With regard to reading proficiency, the moment of truth arrived last month for parents and teachers of third-graders in Ohio’s public schools. The state Department of Education announced the results of the Ohio Achievement Assessment reading test, and they left much to be desired. About 34 percent of third-graders who took the state test did not meet the proficiency level to qualify for promotion to the fourth grade. Students who do not demonstrate proficiency, scoring at least 392 points on the state test or an approved alternative by the end of third grade, will be retained, a requirement in state law that took effect this school year.
If students are unable to read in the primary grades, the odds of success in higher grades are not in their favor. It is a disgrace that so many schoolchildren in Ohio lack such a foundational learning skill. Thus, the insistence on early reading proficiency is crucial. State lawmakers underscored the importance with the controversial retention policy.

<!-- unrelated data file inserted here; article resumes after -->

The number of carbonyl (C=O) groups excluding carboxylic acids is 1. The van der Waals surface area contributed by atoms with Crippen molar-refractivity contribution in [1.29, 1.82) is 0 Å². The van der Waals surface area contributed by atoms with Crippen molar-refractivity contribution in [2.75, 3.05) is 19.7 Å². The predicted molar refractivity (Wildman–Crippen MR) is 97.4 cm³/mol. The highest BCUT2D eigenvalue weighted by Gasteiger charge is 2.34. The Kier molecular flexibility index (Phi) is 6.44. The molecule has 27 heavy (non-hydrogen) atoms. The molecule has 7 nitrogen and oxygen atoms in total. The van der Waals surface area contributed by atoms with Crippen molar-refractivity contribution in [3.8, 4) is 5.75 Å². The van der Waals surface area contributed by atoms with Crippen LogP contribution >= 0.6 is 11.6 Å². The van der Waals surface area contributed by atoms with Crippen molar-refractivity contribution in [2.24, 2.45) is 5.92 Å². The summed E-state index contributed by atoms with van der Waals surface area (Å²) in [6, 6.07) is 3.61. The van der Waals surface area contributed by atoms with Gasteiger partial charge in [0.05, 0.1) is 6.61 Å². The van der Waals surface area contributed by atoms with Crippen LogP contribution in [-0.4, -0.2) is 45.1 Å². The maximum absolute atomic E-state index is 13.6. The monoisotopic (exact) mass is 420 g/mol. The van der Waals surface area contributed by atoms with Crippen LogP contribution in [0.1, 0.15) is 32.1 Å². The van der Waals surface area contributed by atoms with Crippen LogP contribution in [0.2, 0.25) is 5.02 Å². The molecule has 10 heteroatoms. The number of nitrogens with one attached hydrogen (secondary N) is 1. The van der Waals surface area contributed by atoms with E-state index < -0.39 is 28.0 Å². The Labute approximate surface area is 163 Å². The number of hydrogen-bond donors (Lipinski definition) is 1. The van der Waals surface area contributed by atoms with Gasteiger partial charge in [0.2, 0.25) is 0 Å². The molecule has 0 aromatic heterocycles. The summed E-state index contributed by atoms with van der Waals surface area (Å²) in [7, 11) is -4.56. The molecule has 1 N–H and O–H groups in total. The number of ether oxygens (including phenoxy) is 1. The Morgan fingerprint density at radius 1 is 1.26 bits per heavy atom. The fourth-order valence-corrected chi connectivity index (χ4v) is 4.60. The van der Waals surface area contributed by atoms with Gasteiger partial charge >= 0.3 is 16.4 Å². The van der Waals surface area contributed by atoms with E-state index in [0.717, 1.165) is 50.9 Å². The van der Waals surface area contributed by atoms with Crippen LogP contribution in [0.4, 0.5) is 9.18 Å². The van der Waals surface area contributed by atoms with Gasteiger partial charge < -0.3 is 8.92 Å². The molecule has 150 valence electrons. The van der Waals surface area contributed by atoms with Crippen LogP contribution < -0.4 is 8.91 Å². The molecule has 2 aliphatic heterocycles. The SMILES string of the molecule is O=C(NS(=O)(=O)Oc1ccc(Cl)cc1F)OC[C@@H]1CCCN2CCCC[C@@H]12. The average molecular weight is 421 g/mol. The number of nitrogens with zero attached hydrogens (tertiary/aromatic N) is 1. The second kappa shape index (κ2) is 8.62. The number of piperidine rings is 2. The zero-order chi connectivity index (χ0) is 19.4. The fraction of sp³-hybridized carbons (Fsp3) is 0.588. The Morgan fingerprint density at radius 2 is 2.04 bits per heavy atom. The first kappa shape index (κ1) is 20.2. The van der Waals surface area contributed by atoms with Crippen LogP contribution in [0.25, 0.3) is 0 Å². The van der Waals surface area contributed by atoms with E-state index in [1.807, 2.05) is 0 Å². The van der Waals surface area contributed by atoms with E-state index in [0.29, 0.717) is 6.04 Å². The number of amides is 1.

The policy raises the stakes for all whose responsibility it is to help students acquire reading skills. State Sen. Peggy Lehner, who chairs the Senate Education Committee, observes correctly that “if there aren’t high stakes … people just aren’t going to do what’s necessary to get done.”
And what’s necessary to get done is to define clearly the standards and expectations and to ensure intensive intervention is available to bring students up to speed who are at risk of retention. Critical, too, is investing in programs beginning in preschool that put students on track for reading proficiency before they reach the third grade. The provisions in the state law recognize as much, in essence, holding out the promise to meet the conditions for reading success.
For state policymakers, as for school districts and parents, the large number of students at risk of retention thus presents a major test of commitment. It is reassuring that both Sen. Lerner and state Rep. Gerald Stebelton, who heads the House Education Committee, have stated the need to hold firm against pressure to roll back requirements of the law or lower the cut score for promotion. It serves no one, least of all the children, to pretend they are on track to succeed when they are not.
That said, lawmakers over the years have back-tracked on educational goals and funding commitments often enough to justify concern. All the hand-wringing about poor reading skills, for instance, seems not to sway Gov. John Kasich to make the reading guarantee a higher funding priority than further reductions in income taxes.